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Has monetary policy been so bad that it is better to get rid of it? The case of Mexico

  • Marco del Negro
  • Francesc Obiols-Homs

Motivated by the dollarization debate in Mexico, we estimate an identified vector autoregression for the Mexican economy using monthly data from 1976 to 1997, taking into account the changes in the monetary policy regime which occurred during this period. We find that 1) exogenous shocks to monetary policy have had no impact on output and prices, 2) most of the shocks originated in the foreign sector, 3) disturbances originating in the U.S. economy have been a more important source of fluctuations for Mexico than shocks to oil prices. We also study the endogenous response of domestic monetary policy by means of a counterfactual experiment. The results indicate that the response of monetary policy to foreign shocks played an important part in the 1994 crisis.

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Article provided by Federal Reserve Bank of Cleveland in its journal Proceedings.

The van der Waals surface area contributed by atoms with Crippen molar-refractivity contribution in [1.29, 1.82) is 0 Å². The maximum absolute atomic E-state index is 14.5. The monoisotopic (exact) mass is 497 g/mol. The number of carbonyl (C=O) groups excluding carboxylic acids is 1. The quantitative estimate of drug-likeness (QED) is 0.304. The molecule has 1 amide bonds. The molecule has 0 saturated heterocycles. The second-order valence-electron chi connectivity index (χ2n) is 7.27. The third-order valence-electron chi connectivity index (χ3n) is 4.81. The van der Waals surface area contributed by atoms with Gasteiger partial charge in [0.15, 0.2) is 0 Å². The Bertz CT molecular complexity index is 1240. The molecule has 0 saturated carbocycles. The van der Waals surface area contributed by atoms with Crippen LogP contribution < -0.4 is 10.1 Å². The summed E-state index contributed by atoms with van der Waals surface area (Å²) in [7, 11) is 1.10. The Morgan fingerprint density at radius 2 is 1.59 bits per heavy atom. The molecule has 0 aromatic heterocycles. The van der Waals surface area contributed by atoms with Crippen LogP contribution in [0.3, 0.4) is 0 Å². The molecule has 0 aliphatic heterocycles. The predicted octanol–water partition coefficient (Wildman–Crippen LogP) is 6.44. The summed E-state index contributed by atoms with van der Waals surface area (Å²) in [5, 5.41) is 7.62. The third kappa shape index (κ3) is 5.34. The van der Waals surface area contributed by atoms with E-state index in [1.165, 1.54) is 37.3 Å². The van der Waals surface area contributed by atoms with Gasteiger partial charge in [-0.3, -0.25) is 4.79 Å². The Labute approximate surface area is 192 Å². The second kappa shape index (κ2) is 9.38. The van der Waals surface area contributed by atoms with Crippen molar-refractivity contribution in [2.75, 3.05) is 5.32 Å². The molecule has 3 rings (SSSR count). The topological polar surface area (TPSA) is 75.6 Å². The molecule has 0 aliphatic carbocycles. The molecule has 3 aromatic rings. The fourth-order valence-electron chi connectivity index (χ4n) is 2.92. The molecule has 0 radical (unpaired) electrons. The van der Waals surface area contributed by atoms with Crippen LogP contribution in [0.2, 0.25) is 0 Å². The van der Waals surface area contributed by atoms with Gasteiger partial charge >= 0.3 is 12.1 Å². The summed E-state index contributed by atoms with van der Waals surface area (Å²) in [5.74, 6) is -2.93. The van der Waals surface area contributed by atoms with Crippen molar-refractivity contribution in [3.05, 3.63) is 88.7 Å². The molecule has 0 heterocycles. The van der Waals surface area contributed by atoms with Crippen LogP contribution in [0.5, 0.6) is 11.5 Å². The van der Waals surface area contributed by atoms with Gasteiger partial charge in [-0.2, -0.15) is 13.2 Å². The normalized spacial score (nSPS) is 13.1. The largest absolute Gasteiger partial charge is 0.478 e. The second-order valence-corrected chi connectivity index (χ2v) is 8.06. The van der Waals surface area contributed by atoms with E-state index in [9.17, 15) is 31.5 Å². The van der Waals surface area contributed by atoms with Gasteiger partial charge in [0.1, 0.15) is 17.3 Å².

Volume (Year): (2001)
Issue (Month): ()
Pages: 404-439

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Handle: RePEc:fip:fedcpr:y:2001:p:404-439
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  1. Rudiger Dornbusch & Alejandro Werner, 1994. "Mexico: Stabilization, Reform, and No Growth," Brookings Papers on Economic Activity, Economic Studies Program, The Brookings Institution, vol. 25(1), pages 253-316.
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  22. Eric M. Leeper & Christopher A. Sims & Tao Zha, 1996. "What Does Monetary Policy Do?," Brookings Papers on Economic Activity, Economic Studies Program, The Brookings Institution, vol. 27(2), pages 1-78.
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  26. Martina Copelman & Alejandro M. Werner, 1995. "The monetary transmission mechanism in Mexico," International Finance Discussion Papers 521, Board of Governors of the Federal Reserve System (U.S.).
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